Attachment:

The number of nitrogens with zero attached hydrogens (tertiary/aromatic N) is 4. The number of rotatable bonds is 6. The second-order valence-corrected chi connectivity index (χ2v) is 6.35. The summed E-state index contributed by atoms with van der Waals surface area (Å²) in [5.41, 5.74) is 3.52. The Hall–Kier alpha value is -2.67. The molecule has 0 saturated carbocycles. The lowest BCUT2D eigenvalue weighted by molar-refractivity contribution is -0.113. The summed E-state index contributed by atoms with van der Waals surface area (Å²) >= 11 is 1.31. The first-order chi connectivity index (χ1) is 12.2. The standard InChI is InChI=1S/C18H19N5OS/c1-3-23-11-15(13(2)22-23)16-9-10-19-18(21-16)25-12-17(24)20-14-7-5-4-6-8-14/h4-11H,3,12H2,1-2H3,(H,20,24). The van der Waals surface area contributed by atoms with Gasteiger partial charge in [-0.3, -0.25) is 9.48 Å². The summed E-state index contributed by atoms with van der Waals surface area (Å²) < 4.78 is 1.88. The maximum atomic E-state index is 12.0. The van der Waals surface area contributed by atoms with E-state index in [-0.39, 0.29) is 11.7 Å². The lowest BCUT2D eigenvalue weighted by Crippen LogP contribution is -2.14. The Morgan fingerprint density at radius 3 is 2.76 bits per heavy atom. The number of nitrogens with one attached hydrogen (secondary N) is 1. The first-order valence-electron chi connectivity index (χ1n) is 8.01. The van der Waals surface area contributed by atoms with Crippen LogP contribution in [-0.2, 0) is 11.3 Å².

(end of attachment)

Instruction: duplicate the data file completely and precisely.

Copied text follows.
The number of nitrogens with zero attached hydrogens (tertiary/aromatic N) is 4. The number of rotatable bonds is 6. The second-order valence-corrected chi connectivity index (χ2v) is 6.35. The summed E-state index contributed by atoms with van der Waals surface area (Å²) in [5.41, 5.74) is 3.52. The Hall–Kier alpha value is -2.67. The molecule has 0 saturated carbocycles. The lowest BCUT2D eigenvalue weighted by molar-refractivity contribution is -0.113. The summed E-state index contributed by atoms with van der Waals surface area (Å²) >= 11 is 1.31. The first-order chi connectivity index (χ1) is 12.2. The standard InChI is InChI=1S/C18H19N5OS/c1-3-23-11-15(13(2)22-23)16-9-10-19-18(21-16)25-12-17(24)20-14-7-5-4-6-8-14/h4-11H,3,12H2,1-2H3,(H,20,24). The van der Waals surface area contributed by atoms with Gasteiger partial charge in [-0.3, -0.25) is 9.48 Å². The summed E-state index contributed by atoms with van der Waals surface area (Å²) < 4.78 is 1.88. The maximum atomic E-state index is 12.0. The van der Waals surface area contributed by atoms with E-state index in [-0.39, 0.29) is 11.7 Å². The lowest BCUT2D eigenvalue weighted by Crippen LogP contribution is -2.14. The Morgan fingerprint density at radius 3 is 2.76 bits per heavy atom. The number of nitrogens with one attached hydrogen (secondary N) is 1. The first-order valence-electron chi connectivity index (χ1n) is 8.01. The van der Waals surface area contributed by atoms with Crippen LogP contribution in [-0.2, 0) is 11.3 Å².